NFL to meet with concussion experts Wednesday

The NFL will take another step in its concussion-treatment
efforts Wednesday during a league-sponsored seminar at Johns
Hopkins University in Baltimore.

Medical personnel from all 32 teams, other doctors and Pentagon
officials will be in attendance to hear from people Dr. Richard
Ellenbogen described as “the best experts in the country
arguably in the field of memory and cognitive issues.”

“They’re going to go over all the data and
information concerning the long-term effects of traumatic brain
injuries in football players,” Ellenbogen told me and co-host
Jim Miller on Sirius NFL Radio.

Ellenbogen and Dr. Hunt Batjer are the new co-chairmen of the
NFL’s head, neck and spine committee. Their focus is making
professional football safer while also trying to help retired
players who suffered brain damage during eras where concussion
diagnosis and treatment was neglected.

“This new committee is having a very open mind,”
Ellenbogen said. “We need to understand what the risks
are.”

Ellenbogen and Batjer are also emphasizing a split from past
research that has come under heavy fire from critics for being
inaccurate, incomplete and/or ethically compromised.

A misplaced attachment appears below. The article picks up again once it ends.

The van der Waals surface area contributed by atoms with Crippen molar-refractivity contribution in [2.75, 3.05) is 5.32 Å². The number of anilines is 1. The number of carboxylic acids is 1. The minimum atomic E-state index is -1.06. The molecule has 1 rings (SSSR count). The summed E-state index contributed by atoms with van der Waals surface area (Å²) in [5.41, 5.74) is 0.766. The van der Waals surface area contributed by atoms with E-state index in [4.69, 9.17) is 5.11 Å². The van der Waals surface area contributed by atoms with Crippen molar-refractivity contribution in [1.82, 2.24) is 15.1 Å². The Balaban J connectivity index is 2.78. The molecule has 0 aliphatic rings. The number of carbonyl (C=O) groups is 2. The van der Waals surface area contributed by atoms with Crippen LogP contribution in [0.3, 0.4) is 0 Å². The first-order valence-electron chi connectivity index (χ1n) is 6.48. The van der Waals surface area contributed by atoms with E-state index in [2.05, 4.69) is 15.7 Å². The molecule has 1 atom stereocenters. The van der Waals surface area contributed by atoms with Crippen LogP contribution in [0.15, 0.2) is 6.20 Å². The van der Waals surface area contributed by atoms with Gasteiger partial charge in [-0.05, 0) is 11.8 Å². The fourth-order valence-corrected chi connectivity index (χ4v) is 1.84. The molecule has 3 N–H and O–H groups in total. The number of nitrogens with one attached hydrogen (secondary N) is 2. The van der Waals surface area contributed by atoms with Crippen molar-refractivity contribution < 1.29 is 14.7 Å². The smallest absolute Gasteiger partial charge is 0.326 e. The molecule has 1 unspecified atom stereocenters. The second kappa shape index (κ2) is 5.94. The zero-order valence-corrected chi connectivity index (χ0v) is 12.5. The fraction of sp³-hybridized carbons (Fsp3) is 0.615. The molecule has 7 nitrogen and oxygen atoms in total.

The New York Times reported Tuesday night that both
doctors requested Dr. Elliot Pellman not speak at the symposium.
Pellman, the former chairman of the NFL’s concussion
committee, has since bowed out for what was described as a family
reason.

“It’s not about Elliot,” Batjer told the
Times. “It’s about a complete severance from
all prior relationships from that committee.”

Ellenbogen and Batjer were taken to task last week when speaking
before a House Judiciary Committee. Besides having to answer for
the NFL concussion committee’s past failures, Ellenbogen and
Batjer were criticized for not having a stronger role in gathering
information about equipment like helmets.

Ellenbogen said on Sirius that his committee was
“absolutely on the cutting edge of studying helmet
technology.” That includes analyzing helmets worn by race-car
drivers and soldiers. The U.S. military also should benefit from
such research when it comes to helping treat and protect the armed
forces.

“We need to know what kind of helmet technology will
prevent concussions, but that’s only part of the
picture,” said Ellenbogen, the former chief of neurosurgery
at the Walter Reed Army Medical Center in Washington, D.C.
“The NFL wants this committee to look at the ‘return to
play’ (rules) and dissect them carefully. They also want us
to go to the best researchers in the world and ask what is it that
we need to do that we’re not doing to protect the player and
make it safer. Sit them out longer? Are there cognitive exercises
they can do to heal better? All that (research) is being done at
the same time.”

NFL commissioner Roger Goodell enacted stronger concussion rules
last fall after speaking before a government committee. Players are
now prevented from re-entering a game if they have suffered a
concussion and need medical clearance before returning to the
field. Franchises also were forced to add outside neurologists for
consultation purposes.